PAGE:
RI

WA

IL

MD

MI

AL

LA

FL

CA

NY

ME

NV

DE

NM

WY

OK

IN

PA

VA

MA

NH

ID

VT

WI

HI

MS

AZ

WV

AK

OH

CO

MT

More protections

More restrictions

2000

MO

DE

TX

ID

IN

WA

KS

RI

VT

NJ

NY

GA

NE

WV

HI

CO

LA

NM

CT

MA

OH

SD

NC

CA

FL

MN

ME

SC

KY

UT

OR

AK

IL

MS

OK

PA

ND

NV

MD

NH

TN

IA

AZ

MT

WY

WI

MI

AL

VA

AR

Note: D.C. is not rated since it doesn't have full agency over its own laws.

Severity of state abortion policies

TN

NE

KY

2021

CT

SC

OH

MN

MT

NC

UT

MI

IA

AL

TX

MO

IL

MD

OK

SD

GA

MS

PA

FL

RI

WA

OR

CO

NJ

WY

KS

WI

ND

AR

CA

NY

ME

MA

DE

VT

NV

VA

ID

AZ

LA

IN

WV

AK

NH

HI

NM

More protections

More restrictions

2000

WI

AR

MO

DE

VA

TX

VT

NJ

NY

WV

ID

IN

HI

MT

MA

CO

RI

AL

OH

NM

CT

FL

ME

GA

SC

NE

UT

CA

MI

MN

WA

IL

KS

LA

MS

SD

NC

OR

AK

NV

NH

KY

WY

AZ

MD

OK

PA

ND

IA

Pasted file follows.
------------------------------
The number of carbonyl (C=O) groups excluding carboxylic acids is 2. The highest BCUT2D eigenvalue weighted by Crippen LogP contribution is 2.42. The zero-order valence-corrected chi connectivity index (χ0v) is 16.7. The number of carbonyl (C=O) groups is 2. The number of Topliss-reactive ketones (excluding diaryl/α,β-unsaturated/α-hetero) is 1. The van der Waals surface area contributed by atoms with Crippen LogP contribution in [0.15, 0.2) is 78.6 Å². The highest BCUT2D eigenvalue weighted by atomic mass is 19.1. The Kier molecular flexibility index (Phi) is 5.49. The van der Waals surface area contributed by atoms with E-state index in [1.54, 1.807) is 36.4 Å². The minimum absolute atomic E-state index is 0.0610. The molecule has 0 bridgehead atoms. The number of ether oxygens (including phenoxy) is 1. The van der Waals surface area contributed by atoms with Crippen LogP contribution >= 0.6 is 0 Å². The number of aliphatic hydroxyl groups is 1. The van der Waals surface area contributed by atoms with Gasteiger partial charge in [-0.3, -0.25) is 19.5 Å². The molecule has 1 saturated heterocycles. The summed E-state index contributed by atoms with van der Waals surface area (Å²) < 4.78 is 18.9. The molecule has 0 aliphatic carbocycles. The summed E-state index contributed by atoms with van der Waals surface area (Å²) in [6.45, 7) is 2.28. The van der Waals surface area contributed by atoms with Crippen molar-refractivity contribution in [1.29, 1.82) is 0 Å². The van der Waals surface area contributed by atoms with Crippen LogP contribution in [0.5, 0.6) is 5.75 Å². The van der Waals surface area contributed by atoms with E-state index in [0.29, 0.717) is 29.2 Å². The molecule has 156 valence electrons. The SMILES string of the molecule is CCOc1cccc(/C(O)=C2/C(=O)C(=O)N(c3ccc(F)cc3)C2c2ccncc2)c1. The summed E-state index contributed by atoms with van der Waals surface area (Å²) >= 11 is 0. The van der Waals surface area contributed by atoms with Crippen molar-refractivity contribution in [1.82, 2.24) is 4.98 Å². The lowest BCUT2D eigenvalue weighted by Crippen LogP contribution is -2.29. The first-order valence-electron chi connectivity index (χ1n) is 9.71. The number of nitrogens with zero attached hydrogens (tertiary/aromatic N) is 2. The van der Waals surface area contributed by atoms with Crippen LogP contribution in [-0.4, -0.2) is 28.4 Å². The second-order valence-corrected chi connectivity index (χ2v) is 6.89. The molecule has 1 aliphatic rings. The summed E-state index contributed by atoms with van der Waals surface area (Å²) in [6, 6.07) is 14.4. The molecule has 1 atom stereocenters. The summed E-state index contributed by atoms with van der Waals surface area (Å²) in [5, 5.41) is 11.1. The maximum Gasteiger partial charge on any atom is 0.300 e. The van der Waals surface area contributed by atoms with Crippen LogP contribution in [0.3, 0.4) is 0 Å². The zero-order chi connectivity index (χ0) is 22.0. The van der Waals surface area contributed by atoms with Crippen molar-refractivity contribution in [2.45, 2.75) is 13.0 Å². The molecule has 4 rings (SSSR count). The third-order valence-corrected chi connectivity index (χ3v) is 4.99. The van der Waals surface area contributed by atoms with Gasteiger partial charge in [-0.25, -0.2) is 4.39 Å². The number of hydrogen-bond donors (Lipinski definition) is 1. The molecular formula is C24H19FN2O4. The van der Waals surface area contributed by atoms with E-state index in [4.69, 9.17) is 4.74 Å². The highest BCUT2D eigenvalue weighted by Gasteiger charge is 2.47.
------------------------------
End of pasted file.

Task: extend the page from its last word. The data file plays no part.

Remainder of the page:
TN

Note: D.C. is not rated since it doesn't have full agency over its own laws.

The ratings are based on six key abortion restrictions and six protections for access. A state with all the restrictions and no protections has the highest restriction rating and is considered extremely hostile. Six states have that maximum level. A state with all six protections and no restrictions has the highest protection rating and is considered extremely supportive. Only California meets that threshold.

This growing policy divide between states reflects an increase in abortion-related legislation. More than half of all abortion restrictions in the country have been enacted since 2001, most of them concentrated in the South and Midwest. Far fewer abortion protections have passed.

Protections and restrictions enacted by year

Protections

Restrictions

15

2001

10

2

’02

21

’03

12

’04

2

31

’05

In 2011, 93 abortion restrictions were enacted in 24 states.

10

2

’06

23

4

07

11

’08

Indiana (9)

28

’09

36

’10

93

’11

Kansas (15)

43

’12

3

69

’13

26

4

’14

57

’15

Arkansas (16)

3

50

’16

63

13

17

23

5

’18

39

Oklahoma (15)

5

’19

12

4

’20

106

6

’21

This year 106 restrictions have been

enacted so far, mostly in Arkansas,

Montana and Oklahoma.

Protections and restrictions enacted by year

Protections

Restrictions

15

2001

10

2

’02

21

’03

12

’04

2

31

’05

10

2

’06

23

4

07

In 2011, 93 abortion restrictions were enacted in 24 states.

11

’08